8. Opportunities” Pet Shop Boys (Please). “If you’ve got the inclination/I’ve got the crime” is the most perfect invitation to wicked deeds ever set to music. This is the soundtrack to assembling your team for a casino heist, a bank job or maybe a long con played out of a sleazy motel room.

  9. Stool Pigeon” Kid Creole and the Coconuts (Tropical Gangsters). Sure, he’s bringing in the bad guys, but this ex-con isn’t getting the hero’s ballad for turning in his old friends to the FBI. Singing the chorus through the crackling static of a policeman’s radio, Kid Creole seems to be warning him of the oldest adage in the book—snitches get stitches. So maybe he’s got a plane and a boat and a new face, but all that money can’t buy him the kind of friends he had in the joint.

  10. Zip Gun Bop” Royal Crown Revue (Mugzy’s Move) The neo-swing revival of the late 1990s drew much of its songwriting inspiration from pulp of the 1940s and no one drew more heavily on it than Royal Crown Revue, widely considered to be the founders of the movement. This gangster-addled number incorporates the slow scream of the police siren, rat-a-tat-tat of machine gun fire and plenty of other genre pastiche.

8 comments:

Art Taylor said...

Great list here, Libby! Know many of these but already bookmarking to check a few more out!

Eve Fisher said...

John Prine's written a heck of a lot of songs: Illegal Smile, Christmas in Prison, Come Back to Us Barbara Lewis Hare Krishna Beauregard, Lake Marie, etc.

Don Coffin said...

Bob Dylan, "John Wesley Harding," from the album of the same name, 1967:

John Wesley Harding
Was a friend to the poor
He traveled with a gun in every hand
All along this countryside
He opened a many a door
But he was never known
To hurt an honest man

Steve Liskow said...

Woody Guthrie wrote a song about Pretty Boy Floyd.
"Jesse James" is public domain and was used in The Long Riders among others.
Many folk songs are about pirates, highwaymen, or other real criminals.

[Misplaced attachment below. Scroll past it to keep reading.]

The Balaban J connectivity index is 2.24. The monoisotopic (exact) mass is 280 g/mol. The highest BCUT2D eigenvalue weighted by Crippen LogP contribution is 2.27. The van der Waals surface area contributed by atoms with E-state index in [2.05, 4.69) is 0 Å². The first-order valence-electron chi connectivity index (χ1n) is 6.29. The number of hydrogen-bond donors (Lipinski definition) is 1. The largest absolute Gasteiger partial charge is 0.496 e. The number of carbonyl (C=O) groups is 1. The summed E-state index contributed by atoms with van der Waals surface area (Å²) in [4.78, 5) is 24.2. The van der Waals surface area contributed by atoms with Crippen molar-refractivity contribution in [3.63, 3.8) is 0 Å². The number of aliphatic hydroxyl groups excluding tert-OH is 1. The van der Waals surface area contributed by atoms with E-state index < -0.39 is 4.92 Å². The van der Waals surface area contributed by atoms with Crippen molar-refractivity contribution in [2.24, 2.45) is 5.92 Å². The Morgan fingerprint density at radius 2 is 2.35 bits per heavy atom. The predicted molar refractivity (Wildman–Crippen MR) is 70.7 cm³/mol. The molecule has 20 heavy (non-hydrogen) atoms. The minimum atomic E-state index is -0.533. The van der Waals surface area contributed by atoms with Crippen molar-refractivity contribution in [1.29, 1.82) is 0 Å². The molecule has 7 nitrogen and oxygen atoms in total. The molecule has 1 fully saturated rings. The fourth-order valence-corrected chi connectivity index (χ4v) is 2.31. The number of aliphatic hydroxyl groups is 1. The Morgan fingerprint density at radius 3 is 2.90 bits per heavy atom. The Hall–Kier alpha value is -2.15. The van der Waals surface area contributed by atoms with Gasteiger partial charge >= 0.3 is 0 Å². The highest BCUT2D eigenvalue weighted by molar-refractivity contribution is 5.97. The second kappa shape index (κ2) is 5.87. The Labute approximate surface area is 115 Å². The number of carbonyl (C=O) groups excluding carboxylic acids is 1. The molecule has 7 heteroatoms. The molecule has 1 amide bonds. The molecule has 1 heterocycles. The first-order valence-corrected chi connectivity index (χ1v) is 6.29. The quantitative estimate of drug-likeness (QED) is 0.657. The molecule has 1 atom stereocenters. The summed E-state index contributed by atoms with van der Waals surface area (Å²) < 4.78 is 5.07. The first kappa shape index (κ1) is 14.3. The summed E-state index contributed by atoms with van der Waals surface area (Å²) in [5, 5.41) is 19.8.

(Man, now I feel old...)

Elizabeth said...

https://www.youtube.com/watch?v=7Jwr758hUAs - "Pretty Little One" by Steve Martin & the Steep Canyon Rangers. Yeah, that Steve Martin!

Ben said...

This is a list that could go on and on, of course. I love XTC's "No Thugs In Our House," which sets up what looks at first to be a rebellious teenage hero, only to reveal him as a violent racist who's out of the reach of the law because he comes from one of the "good" families.

Leigh Lundin said...

Great selections, Libby, and what a choice topic! I listened to the first half dozen this morning and am now finishing your list. Yankovic’s song is a nice treat.

Love your spirited Steely Dan defense, er, support. Wonderfully done!

Steve mentioned Jesse James, THE quintessential American crime ballad… prejudicial, political, and just plain wrong.

Other classics that come to mind are Frankie and Johnny, also based upon a true incident. I assumed it came out of the 1920s, but its origins date back into the 1800s.

I hesitate to admit it, Libby, but one of my favorite crime songs is Bobbie Gentry’s Ode to Billie Joe. It’s a complete Southern gothic tale that leaves the mind to unravel the mystery.

The Highwayman has been set to song several times by such artists as Phil Ochs, Stevie Nicks and later Fleetwood Mac, Loreena McKennitt, Andy Irvine, and others. I can’t hear those songs without my eyes watering, damn it. When I was little, my mother used to read the poem. My little self was shocked, shattered, shattered in the moonlight…

Leigh Lundin said...

Sheesh, Elizabeth. That's one less predator! Ben's song certainly contains all the clich├ęs.